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Cyprus, Iraq, North Korea

Loaves and Fishes, Banking, and War

by CHARLES R. LARSON

Tired of low interest rates at home after the crash of the international economy? Russian oligarchs (and other fat cats in countries we won’t mention) put their money in the largest bank of a pint-sized country with a gross national product less than the change in their pockets.  Ten percent interest!  Ten friggin percent, though where this interest was going to come from, they had no idea (nor did the bankers it turned out, but that wasn’t until later). The country produces nothing, imports almost everything it needs.  But somehow too many people believed that the interest rates could be many times what they could get at home.  Best of all, their money wouldn’t be reported to their own government—or anyone else. They wouldn’t have to pay any taxes on it.

The cause of the irrational search for high interest rates?  Not too long before the rich began stashing their money overseas, the President of the United States said that the country needed to invade Iraq and deal with the perpetrators of the attack on America—those who brought down the symbols of the country’s economic system and threatened its future with weapons of mass destruction.  The war wouldn’t cost much (probably about 50 billion dollars) and most of that would be paid by the countries that would join the coalition for the invasion.  Moreover, the liberators would be welcomed with open arms by people dancing in the streets and rose petals flying everywhere.  America’s the only country with any muscle, so why not use it?  Show the world what the nation really means.

Ten years after the invasion, America is broke.  So are plenty of other countries, including the dinky little island nation where many people sent their money.  America’s war of choice (and a related one in Afghanistan) has cost the country just a little bit more than the amount projected—2.5 trillion dollars so far, expected to be about three times that if veterans’ benefits continue as projected.  The United States has so little money  that its infrastructure is crumbling everywhere you look.  America has the highest sustained number of unemployed workers at any time in nearly three-quarters of a century.  But its bankers (who are paying a fraction of one percent on the deposits in the banks they run) are earning record salaries and bonuses that almost make you believe (1) that the country hasn’t been at war longer than at any other time in its history, (2) that everyone who wants a decent job has one, and (3) that interest rates and dividends are what anyone who is retired can rely on.

The little country where so much money was sent is so broke that it decides that the only way to fix the problem is to tax the largest depositors in its banks, implying that those depositors should have known better than to expect ten percent interest in the first place.  Other little countries that were broke didn’t do anything this drastic.  The decision to confiscate depositors’ money to balance the country’s budget sends shock waves all around the world.  Steve Forbes, Mr. Capitalism, has what only can be called a hizzy fit, which makes one wonder if he too deposited money to the tiny little country’s banks.  Pundits in The Wall Street Journal and Barron’s have begun asking whether their own broke big country might not begin confiscating (taxing) wealthy depositors’ accounts, ostensibly to balance the budget.  Or to pay for endless war.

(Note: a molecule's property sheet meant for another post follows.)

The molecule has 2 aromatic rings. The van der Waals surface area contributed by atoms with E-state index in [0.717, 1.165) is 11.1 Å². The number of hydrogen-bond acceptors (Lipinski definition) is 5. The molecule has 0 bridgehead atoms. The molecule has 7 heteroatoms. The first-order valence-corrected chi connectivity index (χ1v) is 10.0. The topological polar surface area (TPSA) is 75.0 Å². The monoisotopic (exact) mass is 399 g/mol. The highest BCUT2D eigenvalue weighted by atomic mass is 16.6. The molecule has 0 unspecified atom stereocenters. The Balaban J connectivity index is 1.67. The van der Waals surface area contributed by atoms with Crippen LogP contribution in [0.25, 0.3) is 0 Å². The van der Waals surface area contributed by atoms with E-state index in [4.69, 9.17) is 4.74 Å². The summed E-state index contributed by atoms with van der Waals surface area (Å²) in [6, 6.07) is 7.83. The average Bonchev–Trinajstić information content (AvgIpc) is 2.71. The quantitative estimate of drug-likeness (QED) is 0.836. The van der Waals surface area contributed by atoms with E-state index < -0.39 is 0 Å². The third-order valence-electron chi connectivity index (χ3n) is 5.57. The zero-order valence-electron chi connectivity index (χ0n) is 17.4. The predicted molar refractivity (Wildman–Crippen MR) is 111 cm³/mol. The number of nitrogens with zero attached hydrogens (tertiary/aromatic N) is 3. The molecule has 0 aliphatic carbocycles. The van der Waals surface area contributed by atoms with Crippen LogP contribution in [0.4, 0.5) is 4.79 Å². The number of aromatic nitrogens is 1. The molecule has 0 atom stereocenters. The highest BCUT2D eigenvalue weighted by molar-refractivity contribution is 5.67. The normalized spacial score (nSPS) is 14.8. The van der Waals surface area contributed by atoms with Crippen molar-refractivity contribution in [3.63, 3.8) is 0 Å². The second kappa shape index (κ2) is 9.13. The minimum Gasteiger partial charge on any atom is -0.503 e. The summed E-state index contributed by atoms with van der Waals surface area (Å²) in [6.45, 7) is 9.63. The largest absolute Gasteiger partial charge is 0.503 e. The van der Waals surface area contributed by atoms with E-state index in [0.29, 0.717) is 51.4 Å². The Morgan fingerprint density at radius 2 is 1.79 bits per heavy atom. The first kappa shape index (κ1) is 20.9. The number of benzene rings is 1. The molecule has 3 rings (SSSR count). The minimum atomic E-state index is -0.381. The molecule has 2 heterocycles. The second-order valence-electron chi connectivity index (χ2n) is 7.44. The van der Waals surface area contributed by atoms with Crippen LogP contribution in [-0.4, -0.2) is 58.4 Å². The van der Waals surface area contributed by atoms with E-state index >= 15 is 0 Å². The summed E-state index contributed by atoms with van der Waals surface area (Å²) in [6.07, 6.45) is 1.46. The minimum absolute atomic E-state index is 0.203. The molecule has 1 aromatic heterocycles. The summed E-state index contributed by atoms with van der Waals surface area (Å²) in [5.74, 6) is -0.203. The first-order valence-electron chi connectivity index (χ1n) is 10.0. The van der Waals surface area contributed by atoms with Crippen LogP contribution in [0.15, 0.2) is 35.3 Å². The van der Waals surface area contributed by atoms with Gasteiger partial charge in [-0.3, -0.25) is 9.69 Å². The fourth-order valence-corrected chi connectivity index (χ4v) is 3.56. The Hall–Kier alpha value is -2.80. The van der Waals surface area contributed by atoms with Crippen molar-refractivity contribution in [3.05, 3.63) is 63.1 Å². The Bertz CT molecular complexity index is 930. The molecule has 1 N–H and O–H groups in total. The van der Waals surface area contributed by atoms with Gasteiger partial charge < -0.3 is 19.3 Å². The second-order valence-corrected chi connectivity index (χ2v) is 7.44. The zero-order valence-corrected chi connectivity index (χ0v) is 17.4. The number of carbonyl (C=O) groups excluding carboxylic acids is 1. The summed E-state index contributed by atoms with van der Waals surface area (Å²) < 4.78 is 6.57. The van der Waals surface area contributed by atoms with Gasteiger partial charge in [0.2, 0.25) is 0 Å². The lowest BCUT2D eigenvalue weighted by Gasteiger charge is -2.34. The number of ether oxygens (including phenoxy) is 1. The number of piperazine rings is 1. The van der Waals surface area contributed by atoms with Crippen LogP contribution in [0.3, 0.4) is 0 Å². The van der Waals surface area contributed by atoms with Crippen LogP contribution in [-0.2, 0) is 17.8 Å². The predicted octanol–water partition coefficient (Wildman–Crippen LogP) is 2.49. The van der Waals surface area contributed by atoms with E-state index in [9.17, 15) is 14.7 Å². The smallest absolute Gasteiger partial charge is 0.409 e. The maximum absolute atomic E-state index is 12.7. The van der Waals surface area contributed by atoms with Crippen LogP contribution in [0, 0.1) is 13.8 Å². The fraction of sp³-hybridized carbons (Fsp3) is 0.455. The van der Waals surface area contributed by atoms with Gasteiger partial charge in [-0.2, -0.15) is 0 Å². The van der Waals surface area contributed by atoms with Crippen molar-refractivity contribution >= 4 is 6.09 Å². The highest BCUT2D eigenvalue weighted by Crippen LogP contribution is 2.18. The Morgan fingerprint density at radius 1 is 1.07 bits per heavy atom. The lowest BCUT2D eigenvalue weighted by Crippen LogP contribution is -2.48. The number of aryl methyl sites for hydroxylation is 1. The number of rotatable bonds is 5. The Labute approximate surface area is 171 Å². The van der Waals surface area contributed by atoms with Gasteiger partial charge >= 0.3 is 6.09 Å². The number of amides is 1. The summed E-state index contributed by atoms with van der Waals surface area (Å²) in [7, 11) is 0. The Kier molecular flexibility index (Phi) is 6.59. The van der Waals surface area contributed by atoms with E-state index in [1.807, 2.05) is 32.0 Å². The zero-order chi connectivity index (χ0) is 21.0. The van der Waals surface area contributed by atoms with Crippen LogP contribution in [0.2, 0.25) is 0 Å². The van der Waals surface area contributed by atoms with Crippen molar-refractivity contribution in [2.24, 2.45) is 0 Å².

In the midst of all these ruminations on the part of capitalist defenders and the fears of depositors around the globe, the fat boy leader of the world’s hermit kingdom suddenly decides to choke up an outpouring of rhetoric, informing the remaining superpower that its number is up, that it’s going to be attacked if it doesn’t–.  If it doesn’t what?  No one seems to know. The erratic pudgy boy was tricked into believing that a major Western publication, The Onion, had named him the most handsome man in the world—not realizing it was all a joke (humor rarely translates).  Others speculate that the chubby boy had a panic attack when he realized that he could no longer have Twinkies sneaked into his country in the diplomatic pouch.  Many of the plump boy’s people are starving; others will do anything to escape to another country.  The blubber boy’s country doesn’t even have decent roads to facilitate an invasion of its neighbor to the south.

What does fatso’s hostility attack have to do with real attack: wars of choice and interest rates so low that investors have begun looking for Midas?  There are hawks in America who apparently still believe that the solution to every economic problem is to start another war.  They not only want the country to smack bloated boy but also to attack Iran.  For good measure, why not attack the dinky little country that’s begun soaking the rich for their useless deposits?  That’ll show ’em.

As a critic of their plans, I couldn’t disagree more.  So what I propose instead is that we make it a condition of all future wars of choice that the decision also involves payment (or provisions for payment) in advance. Let’s give Steve Forbes a real panic attack and put the neo-cons who publish op-eds in The Wall Street Journal on notice that war is still a terrible decision, made even worse by cavalier suggestions of how to pay for it (“Go shopping”).  Let’s make that the bottom line for all militaristic decisions about the future: you pay your money and then you get your war.

Begin planning today.  But, maybe more importantly, watch those interest rates.  Ask yourselves how they got so low.

Charles R. Larson is Emeritus Professor of Literature at American University in Washington, D.C.  Email: clarson@american.edu.